The cities and towns where congregations are known to have met are as follows: Sherborne, Dorchester, Salisbury, Chertsey, Wallingford, Norweston, Tewkesbury, Braintree, Colchester, Woodbridge, Norwich, Leominster, Derby, Manchester, and Hexham.

In Wales at least one Sabbath meeting was held regularly at Swansea, there were also a number of scattered members in this area.

Sabbath keepers also met in Ireland, although there are no indications that they had any contact with the English groups.

"A small remnant of Sabbath-keepers has persisted in Ireland unto this time; a church or society being found there as late as 1840."15

John Bunyan, the well-known author of Pilgrim's Progress, wrote a book against the Sabbath in 1685, but it was never published.

"Another very early church is that of Natton, or Tewkesbury, on the River Severn. There is evidence here of Sabbath-keepers as early as 1620, and a church' by 1640. Complete organization was not achieved until 1650. Prior to 1680, Natton was a mixed congregation of both first and seventh day observers."16

John Purses was said to have been the first pastor at Natton (1660-1720). He was followed by Edmund Townsend (1720-1727), Philip Jones (1727-1770), and Thomas Hiller (1770-1790).

"He (Thomas Hiller) died a few years ago (written in 1848) since which time the church, now dwindled to a mere handful, has been destitute of a pastor, but has enjoyed the assistance of a worthy baptist preacher from Tewkesbury."17

The Pinner's Hall Church followed a similar pattern of decline. This group -- which met together on Broad St., London (and also from time to time at Cripplegate and Devonshire Square), had been gathered together by Francis Bampfield and later pastored by Edward and Joseph Stennett.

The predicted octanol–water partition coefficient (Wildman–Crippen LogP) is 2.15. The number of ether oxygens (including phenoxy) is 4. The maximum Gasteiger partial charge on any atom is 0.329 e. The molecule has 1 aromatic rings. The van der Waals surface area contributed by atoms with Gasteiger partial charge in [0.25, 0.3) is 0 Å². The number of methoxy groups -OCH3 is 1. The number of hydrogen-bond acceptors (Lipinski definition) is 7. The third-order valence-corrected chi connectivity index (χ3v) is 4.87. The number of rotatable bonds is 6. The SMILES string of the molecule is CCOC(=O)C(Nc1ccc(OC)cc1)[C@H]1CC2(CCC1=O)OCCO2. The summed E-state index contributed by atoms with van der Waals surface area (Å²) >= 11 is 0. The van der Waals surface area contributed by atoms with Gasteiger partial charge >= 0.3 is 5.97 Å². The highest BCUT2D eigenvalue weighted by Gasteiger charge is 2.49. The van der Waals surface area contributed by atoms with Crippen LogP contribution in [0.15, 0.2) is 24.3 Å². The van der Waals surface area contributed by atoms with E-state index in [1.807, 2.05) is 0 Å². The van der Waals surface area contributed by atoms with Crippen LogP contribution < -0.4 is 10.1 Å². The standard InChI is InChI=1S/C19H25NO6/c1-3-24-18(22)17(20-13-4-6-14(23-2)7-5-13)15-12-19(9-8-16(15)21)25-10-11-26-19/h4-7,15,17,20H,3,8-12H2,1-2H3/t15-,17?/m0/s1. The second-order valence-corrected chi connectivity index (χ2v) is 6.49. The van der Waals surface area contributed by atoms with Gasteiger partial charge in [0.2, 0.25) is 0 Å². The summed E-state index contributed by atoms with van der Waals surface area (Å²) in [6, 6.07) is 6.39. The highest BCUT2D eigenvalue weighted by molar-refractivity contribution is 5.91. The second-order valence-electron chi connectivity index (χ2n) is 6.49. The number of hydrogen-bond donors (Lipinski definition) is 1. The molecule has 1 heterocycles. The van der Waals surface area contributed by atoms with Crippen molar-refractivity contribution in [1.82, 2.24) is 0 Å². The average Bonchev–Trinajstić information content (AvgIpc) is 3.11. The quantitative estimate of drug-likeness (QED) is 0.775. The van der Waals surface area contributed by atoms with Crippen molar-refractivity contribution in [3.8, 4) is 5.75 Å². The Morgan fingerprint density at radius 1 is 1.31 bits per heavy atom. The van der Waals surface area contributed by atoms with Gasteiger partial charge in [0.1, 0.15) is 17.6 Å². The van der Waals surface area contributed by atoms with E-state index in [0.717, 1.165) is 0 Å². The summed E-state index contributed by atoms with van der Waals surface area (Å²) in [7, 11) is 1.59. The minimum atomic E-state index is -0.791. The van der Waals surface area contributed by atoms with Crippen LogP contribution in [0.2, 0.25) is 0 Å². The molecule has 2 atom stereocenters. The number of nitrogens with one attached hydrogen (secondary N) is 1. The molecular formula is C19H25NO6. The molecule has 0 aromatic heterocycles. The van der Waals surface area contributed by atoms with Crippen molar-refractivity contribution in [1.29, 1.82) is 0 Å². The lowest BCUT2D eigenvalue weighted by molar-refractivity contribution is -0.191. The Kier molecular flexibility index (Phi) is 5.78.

"The church continued to meet at Pinner's Hall till 1727, when they moved to Curriers Hall, where they assembled for divine worship till the expiration of the lease in 1799, when they removed to Redcross Street.

"In former days this church appears to have been pretty numerous, but it has declined latterly, and at present (1808) consists of only a very few members."18

The historic Mill Yard Church probably dates back to 1607, but one authority (Daland) traces its establishment to 1580. One of its earliest pastors was John Trask (1617-1619). Later ministers included Dr. Peter Chamberlen, John James, William Sellers and Henry Soursby.

Until 1654 the group met for worship "near Whitechapel," the next meeting place was "Bull Stake Alley"; in 1680 they were at East Smithfield. Between 1691 and 1885 they worshipped in Mill Yard Goodman's Fields in Middlesex.

By 1900 the congregation was meeting in two private houses, one the home of Lt. Col. Richardson and the other the house of the church secretary.

At the time of writing, a "Mill Yard" Seventh Day Baptist Church still meets. The latest official membership figures supplied by the Seventh Day Baptist headquarters indicate that 15 members and 29 children (members of a Sabbath school) meet together for worship.

By the eighteenth century the prophecy of Jesus Christ relating to this "Sardis" era of the Church had become a sobering reality: "I know your works, that thou hast a name that thou livest, and art dead" (Rev. 3:1).

From this period onwards most British Sabbath keepers abandoned even the name "Church of God" (John 17:11). This scriptural name is given twelve times in the New Testament. The warning of Christ to "strengthen the things which remain, that are ready to die" (Rev. 3:2) went largely unheeded. As a result, a period of decline which was to lead to almost total extinction set in.

"The middle of the eighteenth century marks the virtual disappearance of the Seventh Day Baptist churches. Their numbers had never been considerable but they had several churches in London and the Provinces. By 1754, there was no Seventh-Day minister left, though ordinary Baptist ministers were willing to do double duty."19